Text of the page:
Why do kids love stories so much? Is it just entertainment, a frill?

I think there’s more to it than that. I think the love of stories is innate; it’s part of our human software. In fact, human life is a story, and reading good stories to kids helps them make sense of the world.

But there is another important collection of stories that you won’t find in any library or bookstore. It’s the stories your kids tell you, and the stories you could tell them about your own experiences.

In her book, Building Self-Esteem In Children, Patricia Berne says that these stories are vital in helping to build strong relationships with kids.

She tells the story of the time that her daughter Julie came home from school very upset because of something quite embarrassing that had happened.

After supporting her daughter for some time and listening (without judgment) to her story, Berne was eventually able to tell Julie, “I remember once in school walking down the hall, loudly mimicking and complaining about a teacher to a friend, only to discover when I turned around that the teacher was walking right behind me.”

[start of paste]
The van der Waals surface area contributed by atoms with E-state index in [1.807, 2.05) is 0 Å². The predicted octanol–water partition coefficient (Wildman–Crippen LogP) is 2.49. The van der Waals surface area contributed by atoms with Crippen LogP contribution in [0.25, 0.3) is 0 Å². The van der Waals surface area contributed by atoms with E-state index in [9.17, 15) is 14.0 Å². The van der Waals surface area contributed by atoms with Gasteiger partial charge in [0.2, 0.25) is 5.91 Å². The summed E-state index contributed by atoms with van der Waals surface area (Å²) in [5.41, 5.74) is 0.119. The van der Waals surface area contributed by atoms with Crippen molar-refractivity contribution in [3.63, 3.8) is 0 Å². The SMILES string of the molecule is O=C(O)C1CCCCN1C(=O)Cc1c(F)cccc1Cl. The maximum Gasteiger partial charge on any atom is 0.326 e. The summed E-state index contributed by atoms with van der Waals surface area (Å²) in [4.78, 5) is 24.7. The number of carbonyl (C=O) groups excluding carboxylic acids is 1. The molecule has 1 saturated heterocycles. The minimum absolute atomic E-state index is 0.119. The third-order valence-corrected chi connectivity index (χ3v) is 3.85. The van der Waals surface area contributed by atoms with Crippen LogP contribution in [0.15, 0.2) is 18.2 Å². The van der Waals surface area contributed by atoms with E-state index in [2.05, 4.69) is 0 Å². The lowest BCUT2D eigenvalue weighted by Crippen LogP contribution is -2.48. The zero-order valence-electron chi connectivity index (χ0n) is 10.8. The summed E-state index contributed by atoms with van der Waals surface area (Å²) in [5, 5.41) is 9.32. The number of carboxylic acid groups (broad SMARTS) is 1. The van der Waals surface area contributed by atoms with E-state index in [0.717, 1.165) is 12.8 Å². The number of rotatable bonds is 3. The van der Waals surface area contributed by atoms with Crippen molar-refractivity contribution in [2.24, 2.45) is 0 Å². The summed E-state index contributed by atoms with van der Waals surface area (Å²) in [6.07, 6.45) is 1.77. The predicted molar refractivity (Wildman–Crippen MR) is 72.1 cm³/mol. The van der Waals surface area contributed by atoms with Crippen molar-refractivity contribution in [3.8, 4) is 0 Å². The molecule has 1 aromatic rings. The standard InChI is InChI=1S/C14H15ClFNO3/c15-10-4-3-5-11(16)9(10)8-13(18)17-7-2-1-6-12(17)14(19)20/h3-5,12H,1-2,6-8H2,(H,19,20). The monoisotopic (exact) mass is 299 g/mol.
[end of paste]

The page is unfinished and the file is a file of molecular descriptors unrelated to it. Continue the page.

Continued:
Of course, Julie immediately wanted to know the details. She asked: “What do you say? What did your friend do? What did the teacher do?” And then she sympathized with her mother, saying, “Gee, that must have been awful.”

Sharing stories of our lives helps the child gain some perspective on their own problems. And it’s a powerful bonding experience. But I think there’s something else going on.

To be a kid is like living on a different planet from the adult world. They see that larger, adult world, but it’s strange and mysterious to them. They don’t know how it works and they can’t really imagine living there.

But when we tell stories of our experiences—even the little things—it’s like we are sending messages from our planet to theirs—letting them know our world is not so strange after all. We’re saying, “Hey, I’m out here, and it’s okay.”

Also, by truly listening and sharing our stories, we are doing something very human: we are creating the shared literature of our lives.